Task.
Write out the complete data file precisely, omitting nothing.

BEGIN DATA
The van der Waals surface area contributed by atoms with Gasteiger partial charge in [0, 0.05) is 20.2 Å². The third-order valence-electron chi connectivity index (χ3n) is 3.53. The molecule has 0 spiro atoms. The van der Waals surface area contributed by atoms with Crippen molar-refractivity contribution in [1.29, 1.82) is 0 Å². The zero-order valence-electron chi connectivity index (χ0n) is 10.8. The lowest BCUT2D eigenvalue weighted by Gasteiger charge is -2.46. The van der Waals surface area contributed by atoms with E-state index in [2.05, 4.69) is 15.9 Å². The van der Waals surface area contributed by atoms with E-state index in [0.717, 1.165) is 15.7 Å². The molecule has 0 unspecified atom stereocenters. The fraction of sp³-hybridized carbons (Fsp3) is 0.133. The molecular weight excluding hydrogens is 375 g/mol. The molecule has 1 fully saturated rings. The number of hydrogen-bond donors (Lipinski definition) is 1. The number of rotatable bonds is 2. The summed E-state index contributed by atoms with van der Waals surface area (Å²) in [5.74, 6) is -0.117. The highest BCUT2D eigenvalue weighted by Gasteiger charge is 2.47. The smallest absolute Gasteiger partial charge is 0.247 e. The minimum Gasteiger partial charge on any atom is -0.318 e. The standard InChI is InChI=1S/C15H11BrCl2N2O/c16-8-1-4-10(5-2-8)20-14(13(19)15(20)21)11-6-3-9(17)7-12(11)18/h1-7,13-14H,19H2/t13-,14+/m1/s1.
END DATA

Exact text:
The van der Waals surface area contributed by atoms with Gasteiger partial charge in [0, 0.05) is 20.2 Å². The third-order valence-electron chi connectivity index (χ3n) is 3.53. The molecule has 0 spiro atoms. The van der Waals surface area contributed by atoms with Crippen molar-refractivity contribution in [1.29, 1.82) is 0 Å². The zero-order valence-electron chi connectivity index (χ0n) is 10.8. The lowest BCUT2D eigenvalue weighted by Gasteiger charge is -2.46. The van der Waals surface area contributed by atoms with E-state index in [2.05, 4.69) is 15.9 Å². The van der Waals surface area contributed by atoms with E-state index in [0.717, 1.165) is 15.7 Å². The molecule has 0 unspecified atom stereocenters. The fraction of sp³-hybridized carbons (Fsp3) is 0.133. The molecular weight excluding hydrogens is 375 g/mol. The molecule has 1 fully saturated rings. The number of hydrogen-bond donors (Lipinski definition) is 1. The number of rotatable bonds is 2. The summed E-state index contributed by atoms with van der Waals surface area (Å²) in [5.74, 6) is -0.117. The highest BCUT2D eigenvalue weighted by Gasteiger charge is 2.47. The smallest absolute Gasteiger partial charge is 0.247 e. The minimum Gasteiger partial charge on any atom is -0.318 e. The standard InChI is InChI=1S/C15H11BrCl2N2O/c16-8-1-4-10(5-2-8)20-14(13(19)15(20)21)11-6-3-9(17)7-12(11)18/h1-7,13-14H,19H2/t13-,14+/m1/s1.